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    Senior Member Brahmsianhorn's Avatar
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    I think Furtwängler can at most be accused of being naively used and manipulated by the Nazis, but he definitely did not in any way willingly help or support them. He honestly believed he was doing more to fight the Nazis by staying in Germany and standing up to them to the extent possible. What he got away with was inconceivable, including criticizing Hitler for his racial policies to his face. It was only because the Nazis needed Furtwängler so badly that he could get away with it. One of the things they did was use Karajan, a compliant Nazi, as a way to make Furtwängler jealous and try to curb his behavior. This is part of the root of not only the animosity between the two men but their later admirers as well.

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    Senior Member Fabulin's Avatar
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    Oh no, not those stupid Nazi accusations again...

    And as for a post a while back, I thought Furtwängler was the best there was before discussing classical music with anyone else, not to mention on internet forums.

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    Quote Originally Posted by Simplicissimus View Post
    Consider the major interpreters of the standard German repertoire from the second half of the 20th Century and right up to the present. Let’s say HvK, Klemperer, Walter, Koussevitzky, Monteux, Munch, Reiner, Szell, Ormandy, Dorati, Bernstein, Solti, Blomstedt, Haitink, Abbado, Jochum, Jansons, Giulini, and forgive me for leaving out lots of others and for my tilt toward American orchestras. The point is that they were/are all highly aware of Furtwängler down to the smallest detail. Every artistic decision they made/make is directly or indirectly influenced by what Furtwängler did. Or if “influenced” is an over-reach, let’s say “informed.”
    You left out Toscanini and Weingartner, major omissions - the two "founders" of the literalist movement...it is not possible to discuss the standard Germanic repertoire without including these conductors, esp Toscanini...whose style ultimately prevailed over the "Romantic" style of Furtwangler, Mengelberg, etc...of course, their "disciples" were major players as well - Reiner, Szell, Monteux, etc....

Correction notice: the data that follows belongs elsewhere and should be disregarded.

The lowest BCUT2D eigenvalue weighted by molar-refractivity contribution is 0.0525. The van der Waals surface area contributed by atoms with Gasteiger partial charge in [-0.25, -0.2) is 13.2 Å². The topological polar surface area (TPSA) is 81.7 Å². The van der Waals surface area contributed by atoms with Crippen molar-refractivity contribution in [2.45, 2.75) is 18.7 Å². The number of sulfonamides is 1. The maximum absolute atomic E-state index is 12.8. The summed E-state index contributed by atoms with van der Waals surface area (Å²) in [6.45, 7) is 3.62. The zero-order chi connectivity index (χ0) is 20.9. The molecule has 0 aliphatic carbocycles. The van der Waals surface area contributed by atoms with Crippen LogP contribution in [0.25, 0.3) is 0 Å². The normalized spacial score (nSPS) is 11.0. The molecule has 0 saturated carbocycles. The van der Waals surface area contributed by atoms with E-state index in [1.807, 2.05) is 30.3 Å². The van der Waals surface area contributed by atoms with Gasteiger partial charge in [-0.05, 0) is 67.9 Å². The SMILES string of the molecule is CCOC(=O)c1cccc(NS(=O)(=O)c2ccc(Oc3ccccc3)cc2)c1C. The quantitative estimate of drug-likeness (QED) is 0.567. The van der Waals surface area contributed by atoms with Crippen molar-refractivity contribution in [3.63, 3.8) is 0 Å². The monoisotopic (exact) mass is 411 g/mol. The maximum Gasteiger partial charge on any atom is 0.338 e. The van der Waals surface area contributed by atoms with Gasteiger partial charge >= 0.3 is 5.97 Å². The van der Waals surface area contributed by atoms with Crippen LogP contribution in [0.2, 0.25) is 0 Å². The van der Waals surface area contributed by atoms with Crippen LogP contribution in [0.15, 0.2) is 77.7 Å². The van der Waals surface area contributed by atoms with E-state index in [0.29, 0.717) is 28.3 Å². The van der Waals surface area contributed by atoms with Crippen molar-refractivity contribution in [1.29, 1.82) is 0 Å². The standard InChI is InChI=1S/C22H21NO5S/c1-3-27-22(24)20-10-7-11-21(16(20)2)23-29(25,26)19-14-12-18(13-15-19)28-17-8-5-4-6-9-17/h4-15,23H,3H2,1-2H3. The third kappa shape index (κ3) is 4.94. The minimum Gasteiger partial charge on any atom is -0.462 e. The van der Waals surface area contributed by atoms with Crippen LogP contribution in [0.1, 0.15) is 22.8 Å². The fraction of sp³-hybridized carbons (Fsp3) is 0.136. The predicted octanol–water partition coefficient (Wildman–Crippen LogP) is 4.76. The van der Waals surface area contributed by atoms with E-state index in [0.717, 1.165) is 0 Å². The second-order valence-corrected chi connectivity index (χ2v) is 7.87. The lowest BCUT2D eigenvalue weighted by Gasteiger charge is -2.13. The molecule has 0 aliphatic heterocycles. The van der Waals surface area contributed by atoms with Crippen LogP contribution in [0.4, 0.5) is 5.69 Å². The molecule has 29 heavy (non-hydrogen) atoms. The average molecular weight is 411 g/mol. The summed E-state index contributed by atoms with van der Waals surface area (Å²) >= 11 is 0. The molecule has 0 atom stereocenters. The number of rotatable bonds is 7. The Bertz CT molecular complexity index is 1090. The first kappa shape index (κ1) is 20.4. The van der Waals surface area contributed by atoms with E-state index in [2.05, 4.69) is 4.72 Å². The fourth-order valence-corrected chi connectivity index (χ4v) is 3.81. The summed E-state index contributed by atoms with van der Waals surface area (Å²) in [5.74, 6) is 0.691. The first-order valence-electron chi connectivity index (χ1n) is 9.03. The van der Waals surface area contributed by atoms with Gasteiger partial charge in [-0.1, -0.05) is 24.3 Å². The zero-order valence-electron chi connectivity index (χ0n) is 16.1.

I don't think Toscanini really cared much what Furtwangler did [other than to criticize it].
    To try to maintain that every post-Furtwangler conductor studied his readings down to the smallest detail is just an unsupportable premise...

    Just so you understand - when I originally started to become involved seriously with classical/concert music [high school] - I was a huge Furtwangler fan, really got into it...it seemed so deep, so profound, so "significant"....but, as I studied more, went off to conservatory, and was exposed, became familiar with other styles, other schools of music-making, I began to see that extremely powerful, expressive and dramatic readings could be produced while still maintaining a fidelity to the score, with much better precision accuracy, intensity, flow, etc....

    As others have commented, Furtwängler absolutely knew what he was doing and managed to put together and lead more definitive performances of the standard German repertoire than any other conductor.
    Baloney....sorry, that is pure opinion with which I do not concur, in the least.
    Last edited by Heck148; May-17-2020 at 04:40.

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  13. #23
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    Quote Originally Posted by Brahmsianhorn View Post
    I think it’s also important to point out Furtwängler’s aversion to recordings and the idea of perfection. He was the complete opposite of Karajan in this regard. Furtwängler wanted every performance to be its own creature and a product of the instance it occurred. He did not aspire to a perfect account to be captured for all time. He didn’t believe it.

    So if you are the type of listener who has an idea of perfection in your mind and a litmus test for what does and does not work, you probably won’t like Furtwängler. If you are open to the impact of a performance representing the thoughts of an artist only at one instant in time, without regard to stringent parameters of perfection, you might appreciate Furtwängler.